Another word that you don’t tend to find being taught or used that often by speakers of English as a second language According to Google’s trawling of the corpus world, it is not however going out of fashion.

There are two main uses of fraught basically:

Sailing in the Indian ocean is fraught with danger given the number of pirates in the area.

Doing up an old house can be fraught with difficulties and hidden structural ‘surprises’.

 So, the first meaning is ‘full of’ and we are referring to negative or unpleasant things.

The other meaning, probably less commonly used, is that of worried, anxious or tense.

fraught party

(Jen Yuson Photography)

The mood at the reception suddenly became fraught when her drunk ex-husband turned up.

 Relations between the two departments are somewhat fraught at the moment since the discovery of the theft.

 What I did not know before is that the word derives from Middle Dutch and means laden with something, like a cargo. So, it is a relative of the word freight! Interesting how some offshoots stand the test of the time!





From the French, meaning a slice or a portion, this word has started appearing with greater frequency in financial and legal circles.

The loan should be repaid in four tranches, one every three months.

tranche 2

The former president has a tranche of law suits to answer to in his name.

The residents will receive their compensation in three tranches, the first at the beginning of the work and the others to be paid as the project is completed.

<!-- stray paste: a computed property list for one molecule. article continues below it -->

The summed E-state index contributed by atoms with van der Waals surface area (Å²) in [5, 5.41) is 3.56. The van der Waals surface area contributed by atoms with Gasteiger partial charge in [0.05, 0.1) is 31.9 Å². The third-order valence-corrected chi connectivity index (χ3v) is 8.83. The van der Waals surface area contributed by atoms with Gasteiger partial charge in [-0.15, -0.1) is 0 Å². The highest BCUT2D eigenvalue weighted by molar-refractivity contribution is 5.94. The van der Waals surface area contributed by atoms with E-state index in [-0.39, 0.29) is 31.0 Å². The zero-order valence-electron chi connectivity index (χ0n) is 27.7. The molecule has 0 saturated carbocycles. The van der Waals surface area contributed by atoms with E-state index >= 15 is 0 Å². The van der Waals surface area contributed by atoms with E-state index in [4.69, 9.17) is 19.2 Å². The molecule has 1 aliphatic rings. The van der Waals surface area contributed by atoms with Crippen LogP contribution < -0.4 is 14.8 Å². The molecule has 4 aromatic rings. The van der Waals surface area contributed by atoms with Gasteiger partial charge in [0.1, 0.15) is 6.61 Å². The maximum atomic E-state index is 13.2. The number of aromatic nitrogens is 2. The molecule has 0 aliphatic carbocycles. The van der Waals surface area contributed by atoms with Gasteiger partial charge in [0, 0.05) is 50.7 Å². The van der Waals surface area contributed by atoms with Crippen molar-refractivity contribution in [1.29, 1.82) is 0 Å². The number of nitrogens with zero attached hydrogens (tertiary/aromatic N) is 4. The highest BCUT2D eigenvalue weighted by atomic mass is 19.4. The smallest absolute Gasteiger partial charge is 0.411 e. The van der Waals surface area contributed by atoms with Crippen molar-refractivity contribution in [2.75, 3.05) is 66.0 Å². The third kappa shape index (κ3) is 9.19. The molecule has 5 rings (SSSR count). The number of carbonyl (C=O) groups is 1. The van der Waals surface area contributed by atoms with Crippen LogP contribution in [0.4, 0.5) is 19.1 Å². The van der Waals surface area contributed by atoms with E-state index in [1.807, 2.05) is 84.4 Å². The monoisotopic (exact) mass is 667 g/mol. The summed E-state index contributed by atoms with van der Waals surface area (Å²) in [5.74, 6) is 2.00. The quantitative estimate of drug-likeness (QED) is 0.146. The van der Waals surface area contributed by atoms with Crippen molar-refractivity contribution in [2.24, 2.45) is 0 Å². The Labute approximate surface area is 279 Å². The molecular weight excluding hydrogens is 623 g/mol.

So while the word is clearly used in the jargon of bankers and economists, it is also starting to gain ground in the media and in everyday English.



Another of those words, which sounds fun in English is umpteen.  Basically it is a substitute word for countless or a very high number which we do not wish to or cannot specify.

I have umpteen orders waiting on my desk to action on Monday

It also has an ordinal number form.

This is the umpteenth time I’ve told you to clean your room

For a commonly used concept, the term is relatively new and supposedly emerged from use by the British Army in World War 1.

There are umpteen dozen ways of making a mistake in this job so make sure you pay special attention.


 Larry has called Judy umpteen times this weekend. He sure is persistent!

Bare bones

bare bones

Another graphic expression.  The bare bones of something are the bare essentials, without any flesh or padding.  The meaning is very clear!

The bare bones of the story are as follows: boy meets girl, they fall in love, have a baby, boy cheats on girl, they have a bitter separation.

Just give me the bare bones of your problem, I don’t need to know all the ins and outs you have had with the Ministry.